# C++ numbers add to a negative

So I was just practicing coding a dynamic solution to the Fibonacci sequence which would return the n'th Fibonacci number and I kept coming across a problem which I can't quite figure out. I am getting two positive numbers adding to a negative!

Code:

``````int fib(int n) {
vector<int> v;
v.push_back(1);
v.push_back(1);
for (int i = 2; i <= n; i++) {
v.push_back( v.at(i-1) + v.at(i-2) );
cout << v.at(i-1) << " + " << v.at(i-2) << " = " << (v.at(i-1) + v.at(i-2)) << endl;
}
return v.at(n);
}
``````

try running fib(50), note cout is just for debugging

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You have undefined behaviour due to signed integer overflow. –  chris Sep 8 '13 at 4:17
–  dcaswell Sep 8 '13 at 4:25
They just don't teach how computers work anymore, do they? No requirement to understand integer arithmetic, signed vs. unsigned. Only high-level languages so it comes as a surprise when an int simply isn't big enough. –  Carey Gregory Sep 8 '13 at 4:29
I come from university like 2 years back, and we learned even in detail how float and doubles work, so they do teach that sort of stuff... guess someone wasn't paying attention though :D –  SinisterMJ Sep 8 '13 at 4:56
@CareyGregory, In my experience, no they don't. I picked up programming as a hobby in middle school, and when I got to high school I took both of the programming classes available, and this was never taught. I couldn't tell you if it was taught at my college or not though because I tested out of the programming courses. Certainly wasn't on any of the exams though. –  druciferre Sep 8 '13 at 5:16

You need to change `int` to `unsigned int` or even better `unsigned long long`. Your result is overflowing the maximum value of `int` on your system. Because `int` is signed, when the most significant bit gets set, it becomes a negative number. See the Stack Overflow question titled maximum value of int, and this Swarthmore College page on binary arithmatic for more information. If you're using Visual Studio, take a look at the Data Type Ranges article on MSDN.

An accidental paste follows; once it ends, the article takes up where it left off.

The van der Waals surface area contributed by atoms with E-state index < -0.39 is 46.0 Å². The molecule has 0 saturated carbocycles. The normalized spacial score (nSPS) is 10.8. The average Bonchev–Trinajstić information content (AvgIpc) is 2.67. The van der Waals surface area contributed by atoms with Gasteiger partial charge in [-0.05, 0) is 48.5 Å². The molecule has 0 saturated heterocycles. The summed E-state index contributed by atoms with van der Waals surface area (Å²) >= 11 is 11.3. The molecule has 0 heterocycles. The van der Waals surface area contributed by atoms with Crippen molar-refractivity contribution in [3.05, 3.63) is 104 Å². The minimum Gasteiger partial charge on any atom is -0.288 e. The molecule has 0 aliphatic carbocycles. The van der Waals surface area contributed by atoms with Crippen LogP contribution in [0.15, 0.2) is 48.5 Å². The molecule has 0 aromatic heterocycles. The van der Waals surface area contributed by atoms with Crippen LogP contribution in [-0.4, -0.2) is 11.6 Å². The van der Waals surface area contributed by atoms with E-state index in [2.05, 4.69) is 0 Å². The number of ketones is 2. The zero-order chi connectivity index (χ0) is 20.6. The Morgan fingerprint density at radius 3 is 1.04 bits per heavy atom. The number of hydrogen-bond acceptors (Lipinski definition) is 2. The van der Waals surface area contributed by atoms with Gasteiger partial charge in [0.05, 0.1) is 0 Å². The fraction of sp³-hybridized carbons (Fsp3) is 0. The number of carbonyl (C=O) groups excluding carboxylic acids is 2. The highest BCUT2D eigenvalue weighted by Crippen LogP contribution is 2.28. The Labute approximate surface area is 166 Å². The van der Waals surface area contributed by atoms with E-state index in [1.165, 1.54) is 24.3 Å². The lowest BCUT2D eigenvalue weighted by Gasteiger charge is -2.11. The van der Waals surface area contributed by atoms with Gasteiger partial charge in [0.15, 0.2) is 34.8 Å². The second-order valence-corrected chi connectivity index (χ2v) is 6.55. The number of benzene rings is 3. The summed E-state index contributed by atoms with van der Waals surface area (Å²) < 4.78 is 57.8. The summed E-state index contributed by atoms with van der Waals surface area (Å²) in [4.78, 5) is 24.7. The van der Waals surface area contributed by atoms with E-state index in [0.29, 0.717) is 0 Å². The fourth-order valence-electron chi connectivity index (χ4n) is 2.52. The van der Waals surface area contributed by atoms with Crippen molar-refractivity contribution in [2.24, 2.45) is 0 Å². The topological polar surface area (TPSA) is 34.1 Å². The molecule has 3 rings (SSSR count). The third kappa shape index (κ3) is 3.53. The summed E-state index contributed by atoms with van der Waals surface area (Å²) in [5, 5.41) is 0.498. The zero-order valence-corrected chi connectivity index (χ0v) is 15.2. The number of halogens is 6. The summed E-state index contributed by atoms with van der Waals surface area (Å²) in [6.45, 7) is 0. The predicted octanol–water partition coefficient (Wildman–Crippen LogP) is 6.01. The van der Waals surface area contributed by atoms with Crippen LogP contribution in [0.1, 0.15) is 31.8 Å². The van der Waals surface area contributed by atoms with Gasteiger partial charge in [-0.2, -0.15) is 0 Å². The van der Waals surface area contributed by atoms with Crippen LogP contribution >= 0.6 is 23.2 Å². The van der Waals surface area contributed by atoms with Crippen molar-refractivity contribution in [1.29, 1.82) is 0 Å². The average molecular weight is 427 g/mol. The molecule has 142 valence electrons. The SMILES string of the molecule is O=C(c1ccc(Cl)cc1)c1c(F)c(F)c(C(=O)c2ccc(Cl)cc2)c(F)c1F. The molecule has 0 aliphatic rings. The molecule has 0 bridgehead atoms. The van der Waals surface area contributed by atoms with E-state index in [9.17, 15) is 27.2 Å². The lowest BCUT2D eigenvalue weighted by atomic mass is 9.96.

In addition to switching to `unsigned long long`, you should probably check for overflow errors such as this and throw an exception. A revised version of your code could look like this.

``````unsigned long long fib(int n) {
vector<unsigned long long> v;
v.push_back(1);
v.push_back(1);
for (int i = 2; i <= n; i++) {
if( v.at(i-1) > (std::numeric_limits<unsigned long long>::max() - v.at(i-2)) )
throw std::overflow_error("number too large to calculate");
v.push_back( v.at(i-1) + v.at(i-2) );
cout << v.at(i-1) << " + " << v.at(i-2) << " = " << (v.at(i-1) + v.at(i-2)) << endl;
}
return v.at(n);
}
``````

You would also want to make sure the code calling your function can handle an exception by using a `try... catch...`. Here's an example

``````try {
std::cout << "2000th number = " << fib(2000) << std::endl;
} catch( std::overflow_error& ex ) {
std::cerr << ex.what() << std::endl;
}
``````
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"You need to change `int` to `unsigned int` or even better `unsigned long`." Depends on the compiler he's using. I believe that `long` in MSVC is just 4 bytes (not 8). To truly ensure the width of an integer, use the `stdint.h` (or `cstdint`) header file. –  inspector-g Sep 8 '13 at 4:32
On many platforms int and long are the same size, signed or otherwise. –  Carey Gregory Sep 8 '13 at 4:34
@inspector-g, and @Carey Gregory, You're right, I actually meant to type `unsigned long long`. I fixed the answer. I blame it on distraction from watching Brisco County Jr. –  druciferre Sep 8 '13 at 4:36
OK, but going to long long just postpones the problem. A really good answer would address how to avoid (or deal with) integer overflow regardless of the size of the types. Add that to your answer and I'll +1. –  Carey Gregory Sep 8 '13 at 4:45
@CareyGregory, I added checking for overflow, and throwing an `overflow_error` exception. –  druciferre Sep 8 '13 at 5:05

Because of how C stores your `int` (signed int) in memory, the most significant bit indicates a negative number. So you'll get negative number if you overflow it with large numbers.

Reference:

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Which bit is the "first" bit? And is that the C++ standard? –  Carey Gregory Sep 8 '13 at 4:38
This is potentially wrong - see this question's top answer stackoverflow.com/questions/12125650/…, [ Example: this International Standard permits 2’s complement, 1’s complement and signed magnitude representations for integral types. —end example ] [§3.9.1/7] –  jdphenix Sep 8 '13 at 4:52